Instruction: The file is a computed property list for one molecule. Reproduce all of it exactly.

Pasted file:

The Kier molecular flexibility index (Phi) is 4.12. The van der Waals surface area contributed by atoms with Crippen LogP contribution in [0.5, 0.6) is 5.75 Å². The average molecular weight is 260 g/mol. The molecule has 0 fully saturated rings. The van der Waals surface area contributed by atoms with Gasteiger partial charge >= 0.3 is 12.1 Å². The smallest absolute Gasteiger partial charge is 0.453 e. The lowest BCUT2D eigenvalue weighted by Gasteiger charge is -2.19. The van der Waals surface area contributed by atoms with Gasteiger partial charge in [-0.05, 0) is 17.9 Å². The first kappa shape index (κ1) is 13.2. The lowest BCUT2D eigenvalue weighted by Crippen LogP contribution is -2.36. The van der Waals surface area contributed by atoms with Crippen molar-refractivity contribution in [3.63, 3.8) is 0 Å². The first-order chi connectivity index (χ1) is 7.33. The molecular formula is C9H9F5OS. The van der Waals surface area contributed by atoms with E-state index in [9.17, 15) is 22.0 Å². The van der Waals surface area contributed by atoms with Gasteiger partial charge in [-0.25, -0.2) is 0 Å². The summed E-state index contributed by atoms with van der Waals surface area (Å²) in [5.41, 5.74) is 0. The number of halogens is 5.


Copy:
The Kier molecular flexibility index (Phi) is 4.12. The van der Waals surface area contributed by atoms with Crippen LogP contribution in [0.5, 0.6) is 5.75 Å². The average molecular weight is 260 g/mol. The molecule has 0 fully saturated rings. The van der Waals surface area contributed by atoms with Gasteiger partial charge >= 0.3 is 12.1 Å². The smallest absolute Gasteiger partial charge is 0.453 e. The lowest BCUT2D eigenvalue weighted by Gasteiger charge is -2.19. The van der Waals surface area contributed by atoms with Gasteiger partial charge in [-0.05, 0) is 17.9 Å². The first kappa shape index (κ1) is 13.2. The lowest BCUT2D eigenvalue weighted by Crippen LogP contribution is -2.36. The van der Waals surface area contributed by atoms with Crippen molar-refractivity contribution in [3.63, 3.8) is 0 Å². The first-order chi connectivity index (χ1) is 7.33. The molecular formula is C9H9F5OS. The van der Waals surface area contributed by atoms with E-state index in [9.17, 15) is 22.0 Å². The van der Waals surface area contributed by atoms with Gasteiger partial charge in [-0.25, -0.2) is 0 Å². The summed E-state index contributed by atoms with van der Waals surface area (Å²) in [5.41, 5.74) is 0. The number of halogens is 5.